The good ol’ ringette game.
Haylee Moore is a different breed of person, willing to stand in a net while moving objects get shot at her. Yes, that’s right, Haylee is a goalkeeper in the empowering sport of ringette. Even though ringette tends to be low contact compared to its relative sport of hockey, Haylee never has to fear missing her contact fix while being in net. This was something that she knew early on she needed to be a part of. Initially starting as a general player it did not take long for her to find her spot on the ice. By the age of 10 she was back in net and absolutely crushing it.
From age 13 to 19, Haylee was fortunate enough to play in a AA league before aging out. This provided her with the support she needed to hone her skills and to become committed to her sport. This league was extremely demanding and constantly kept her on the go as she would have practice on the ice twice a week, dry land workouts in a gym twice a week and one game per week. The demand that this schedule had forced her to be on the go all the time and grew her feeling of community within the parameters of the sport. Now that she is unable to continue on in the league Haylee has switched to playing in the Open A division. She finds this significantly more compatible with her life as a fourth-year psychology student as they only have games once a week. The team chooses not to practise, which has allowed her more time to focus on the other aspects of her life while still ensuring that she can continue participating in the sport she loves.
As we can all imagine, Haylee has quite the list of accomplishments under her belt, or should we say under her equipment (Editor’s Note: Ha). From all these amazing achievements, the one that takes first place is when she had the opportunity to play at the national ringette tournaments. This consisted of 10 days of 24/7 ringette which was made up of ceremonies, games and skills competitions. During this time she was able to compete in 7.5 out of 10 games and competed in one of the skills competitions. This resulted in her being awarded as top goalie for her age division which is an amazing accomplishment.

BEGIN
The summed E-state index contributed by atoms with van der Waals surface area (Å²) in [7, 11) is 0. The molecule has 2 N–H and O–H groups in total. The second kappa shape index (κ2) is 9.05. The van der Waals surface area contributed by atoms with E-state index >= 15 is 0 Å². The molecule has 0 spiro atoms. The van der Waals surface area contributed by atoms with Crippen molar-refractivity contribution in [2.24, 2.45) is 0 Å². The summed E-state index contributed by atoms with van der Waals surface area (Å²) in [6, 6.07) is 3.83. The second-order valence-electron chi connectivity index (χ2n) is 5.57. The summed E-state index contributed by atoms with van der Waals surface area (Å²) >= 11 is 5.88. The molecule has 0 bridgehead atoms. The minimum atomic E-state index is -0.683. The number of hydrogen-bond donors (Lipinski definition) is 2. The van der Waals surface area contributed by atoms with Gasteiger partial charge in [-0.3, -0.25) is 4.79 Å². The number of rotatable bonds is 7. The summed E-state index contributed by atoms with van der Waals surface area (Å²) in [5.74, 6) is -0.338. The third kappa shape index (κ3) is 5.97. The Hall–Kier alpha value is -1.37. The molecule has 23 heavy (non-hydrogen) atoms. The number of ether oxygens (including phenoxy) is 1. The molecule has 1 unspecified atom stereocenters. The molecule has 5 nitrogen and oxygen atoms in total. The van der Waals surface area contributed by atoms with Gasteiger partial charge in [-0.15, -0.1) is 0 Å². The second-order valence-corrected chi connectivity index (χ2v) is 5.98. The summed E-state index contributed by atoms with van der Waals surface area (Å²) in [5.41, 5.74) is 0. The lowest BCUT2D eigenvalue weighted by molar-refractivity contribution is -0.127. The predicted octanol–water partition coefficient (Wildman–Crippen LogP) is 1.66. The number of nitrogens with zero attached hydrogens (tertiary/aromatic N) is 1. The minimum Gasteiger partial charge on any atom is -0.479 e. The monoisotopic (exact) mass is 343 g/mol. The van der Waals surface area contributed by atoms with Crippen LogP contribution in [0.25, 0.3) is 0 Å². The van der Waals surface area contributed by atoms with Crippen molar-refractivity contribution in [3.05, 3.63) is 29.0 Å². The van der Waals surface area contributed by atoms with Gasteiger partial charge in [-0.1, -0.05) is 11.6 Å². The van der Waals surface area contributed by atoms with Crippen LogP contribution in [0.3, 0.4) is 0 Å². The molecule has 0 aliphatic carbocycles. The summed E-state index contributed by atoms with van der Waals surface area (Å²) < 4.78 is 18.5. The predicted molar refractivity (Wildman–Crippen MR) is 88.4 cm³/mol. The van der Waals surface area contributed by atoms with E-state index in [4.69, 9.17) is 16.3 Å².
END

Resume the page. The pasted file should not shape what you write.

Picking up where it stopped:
Throughout her ringette career she has found that the biggest challenge is actually the game itself. There is a significant level of speed and agility that is needed in order to play ringette well and it can be difficult to gain these skills. The sticks that are used do not have the blade on the end like hockey sticks and are just a straight stick that you need to try and stab into the center of the ring. This makes it extremely challenging to not only gain possession of the ring but also to ensure that you can maintain positioning. Ringette is very fast paced, making it important to be able to keep your head up and keep your stick in the ring.
Something that has resonated with Haylee during her time as an athlete is remembering the importance of hard work. She continues to try and inspire the girls that she has recently started coaching with the same mentality regarding the importance of hard work. It’s one thing to have talent and skill but it’s a completely different story when you have motivation and are persistent with your level of effort. You can have all the talent in the world but if you’re not willing to put in the effort to get better at those skills, that talent will be wasted. Even if you are not where you want to be, if you keep pushing yourself towards getting the highest results, you can then you will always be satisfied with the outcome. The losses are expected but you can always find comfort in the journey.
Ringette is something that Haylee will continue to pursue for as long as she possibly can. This is about more than the adrenaline she gets when she is on the ice. Having the ability to be a part of a female-dominated sport is an extremely empowering thing for her and having the chance to share this with other people is something she finds such immense joy in doing. We will continue to see her on the ice until she is broken or too old – whichever comes first.